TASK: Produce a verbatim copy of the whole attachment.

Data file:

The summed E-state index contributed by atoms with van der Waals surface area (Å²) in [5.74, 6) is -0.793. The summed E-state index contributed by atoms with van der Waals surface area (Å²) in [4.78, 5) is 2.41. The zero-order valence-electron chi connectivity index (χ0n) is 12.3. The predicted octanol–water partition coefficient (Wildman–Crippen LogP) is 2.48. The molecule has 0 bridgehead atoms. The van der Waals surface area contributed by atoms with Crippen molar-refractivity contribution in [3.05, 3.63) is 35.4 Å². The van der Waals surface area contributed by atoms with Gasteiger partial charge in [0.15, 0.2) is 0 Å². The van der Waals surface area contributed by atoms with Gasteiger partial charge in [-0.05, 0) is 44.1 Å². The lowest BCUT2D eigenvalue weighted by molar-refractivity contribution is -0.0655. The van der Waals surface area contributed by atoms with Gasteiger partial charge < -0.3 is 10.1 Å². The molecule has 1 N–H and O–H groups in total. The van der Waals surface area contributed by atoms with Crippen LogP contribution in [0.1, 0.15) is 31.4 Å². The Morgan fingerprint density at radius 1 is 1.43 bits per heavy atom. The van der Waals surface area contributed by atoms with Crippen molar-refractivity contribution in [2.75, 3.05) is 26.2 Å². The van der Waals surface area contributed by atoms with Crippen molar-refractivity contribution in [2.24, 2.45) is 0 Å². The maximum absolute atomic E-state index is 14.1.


The summed E-state index contributed by atoms with van der Waals surface area (Å²) in [5.74, 6) is -0.793. The summed E-state index contributed by atoms with van der Waals surface area (Å²) in [4.78, 5) is 2.41. The zero-order valence-electron chi connectivity index (χ0n) is 12.3. The predicted octanol–water partition coefficient (Wildman–Crippen LogP) is 2.48. The molecule has 0 bridgehead atoms. The van der Waals surface area contributed by atoms with Crippen molar-refractivity contribution in [3.05, 3.63) is 35.4 Å². The van der Waals surface area contributed by atoms with Gasteiger partial charge in [0.15, 0.2) is 0 Å². The van der Waals surface area contributed by atoms with Gasteiger partial charge in [-0.05, 0) is 44.1 Å². The lowest BCUT2D eigenvalue weighted by molar-refractivity contribution is -0.0655. The van der Waals surface area contributed by atoms with Gasteiger partial charge < -0.3 is 10.1 Å². The molecule has 1 N–H and O–H groups in total. The van der Waals surface area contributed by atoms with Crippen LogP contribution in [0.1, 0.15) is 31.4 Å². The Morgan fingerprint density at radius 1 is 1.43 bits per heavy atom. The van der Waals surface area contributed by atoms with Crippen molar-refractivity contribution in [2.75, 3.05) is 26.2 Å². The van der Waals surface area contributed by atoms with Crippen molar-refractivity contribution in [2.24, 2.45) is 0 Å². The maximum absolute atomic E-state index is 14.1.